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Saturday, July 31, 1999 Published at 15:58 GMT 16:58 UK


Sci/Tech

Probe smashes into Moon

Impression of Lunar Prospector's final moments

Observatories all over the world are analysing data from the crash of a Nasa spacecraft into the Moon to see whether it has revealed the presence of water.


The BBC's Simon Jones reports on a blazing end to the mission
The space agency said Lunar Prospector landed on target, deep within a lunar crater near the Moon's south pole.

Nasa is hoping the impact, calculated at 6,000 km/h (3,800 mph), has sent up a plume of water vapour from what are believed to be ice formations near the pole.

So far there has been no direct sighting of debris and observatories around the world are watching to see if any ice was melted, generating water vapour.

"Initial reports indicate that no plume was visible at the expected impact time," said a Nasa spokesman.


[ image: Close-up of the impact point]
Close-up of the impact point
The discovery of water on the Moon could open the way to future lunar exploration and even the establishment of a lunar base.

A secondary mission for the spacecraft was to deposit the cremated remains of the renowned astronomer Eugene Shoemaker, making him the first person to be buried on another world.

Cautious optimism


Toby Murcott of BBC Science: "The discovery of water could open the way to future lunar exploration"
Nasa scientists were wary of being too optimistic that they would hit the right part of the moon.

"This is a low probability of success," said Dr Lisa Chu-Thielbar, a Nasa spokeswoman. "In fact its been calculated at about 10% success."

"But it's still worth doing because the possible result is terrific."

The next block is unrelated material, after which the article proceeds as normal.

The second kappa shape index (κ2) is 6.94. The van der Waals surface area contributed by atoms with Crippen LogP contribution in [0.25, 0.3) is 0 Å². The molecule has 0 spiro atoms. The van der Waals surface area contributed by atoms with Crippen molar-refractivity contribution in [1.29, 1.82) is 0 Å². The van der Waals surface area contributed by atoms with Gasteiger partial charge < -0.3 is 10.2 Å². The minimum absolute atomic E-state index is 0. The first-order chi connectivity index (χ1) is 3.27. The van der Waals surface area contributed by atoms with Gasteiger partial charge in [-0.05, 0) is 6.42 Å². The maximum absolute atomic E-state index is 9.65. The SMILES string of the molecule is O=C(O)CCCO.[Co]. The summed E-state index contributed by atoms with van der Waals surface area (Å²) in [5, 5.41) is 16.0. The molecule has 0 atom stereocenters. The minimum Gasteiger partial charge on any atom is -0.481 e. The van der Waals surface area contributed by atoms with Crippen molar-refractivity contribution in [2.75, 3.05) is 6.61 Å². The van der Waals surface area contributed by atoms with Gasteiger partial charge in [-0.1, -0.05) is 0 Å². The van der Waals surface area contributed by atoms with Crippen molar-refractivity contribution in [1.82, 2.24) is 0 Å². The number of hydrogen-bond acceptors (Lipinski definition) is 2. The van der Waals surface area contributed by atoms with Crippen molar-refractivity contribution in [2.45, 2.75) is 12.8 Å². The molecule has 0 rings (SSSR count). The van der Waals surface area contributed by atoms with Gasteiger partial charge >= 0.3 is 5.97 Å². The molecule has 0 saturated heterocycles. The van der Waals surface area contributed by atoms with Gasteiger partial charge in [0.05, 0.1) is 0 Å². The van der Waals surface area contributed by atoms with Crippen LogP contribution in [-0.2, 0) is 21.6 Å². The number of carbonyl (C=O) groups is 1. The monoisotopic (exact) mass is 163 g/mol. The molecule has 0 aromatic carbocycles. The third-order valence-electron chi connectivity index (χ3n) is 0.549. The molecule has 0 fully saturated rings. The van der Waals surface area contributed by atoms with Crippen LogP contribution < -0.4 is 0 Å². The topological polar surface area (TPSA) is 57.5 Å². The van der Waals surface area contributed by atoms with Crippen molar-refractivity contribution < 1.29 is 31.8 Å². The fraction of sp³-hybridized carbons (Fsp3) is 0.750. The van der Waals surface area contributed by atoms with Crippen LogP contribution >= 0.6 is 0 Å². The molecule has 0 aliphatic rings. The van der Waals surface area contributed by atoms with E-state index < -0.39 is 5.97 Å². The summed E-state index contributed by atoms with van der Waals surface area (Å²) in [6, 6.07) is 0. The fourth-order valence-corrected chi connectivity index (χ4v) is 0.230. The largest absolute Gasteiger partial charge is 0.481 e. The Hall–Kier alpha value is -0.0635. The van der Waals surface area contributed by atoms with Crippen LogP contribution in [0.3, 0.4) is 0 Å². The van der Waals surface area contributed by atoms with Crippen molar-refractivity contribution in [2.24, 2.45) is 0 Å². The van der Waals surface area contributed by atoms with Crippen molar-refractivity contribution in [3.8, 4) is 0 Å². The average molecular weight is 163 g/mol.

Nasa insists that regardless of the outcome of this "final bold experiment", Lunar Prospector has yielded "a gold mine of science data".

"We now have invaluable global maps of the Moon's gravitational and magnetic fields, and the distribution of its key elements, giving us a much better understanding of the origin, evolution and composition of our rocky neighbour," said Dr Henry McDonald, director of Nasa's Ames Research Center.

'Outstanding mission'

After its launch in January 1998 and subsequent entry into orbit over the lunar poles, instruments on board the Lunar Prospector began surveying the Moon.

Among its discoveries:

  • Tentative evidence of ice in permanently-shadowed craters near both poles
  • The first precise gravity map of the entire lunar surface
  • Confirmation of the presence of local magnetic fields that create the two smallest magnetospheres in the Solar System
  • The first global maps of the Moon's elemental composition

Shoemaker honoured in death


[ image:  ]
The "burial" of one ounce of Eugene Shoemaker's ashes is a rare honour accorded to a member of the space community.

Mr Shoemaker co-discovered the comet Shoemaker-Levy 9, which collided with the planet Jupiter in 1994.

The renowned astro-geologist, was killed in a car crash two years ago.

"He is the very first human inhabitant of Earth to be laid to rest on another celestial body," said Carolyn Porco, a University of Arizona professor and Shoemaker's college on Nasa's Voyager expeditions.

"That's very significant because it says we have arrived at our place in the solar system, the solar system is our own and it's beckoning us."





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Internet Links


Lunar Prospector impact page

NASA: LunarImpact.com

Lunar Prospector


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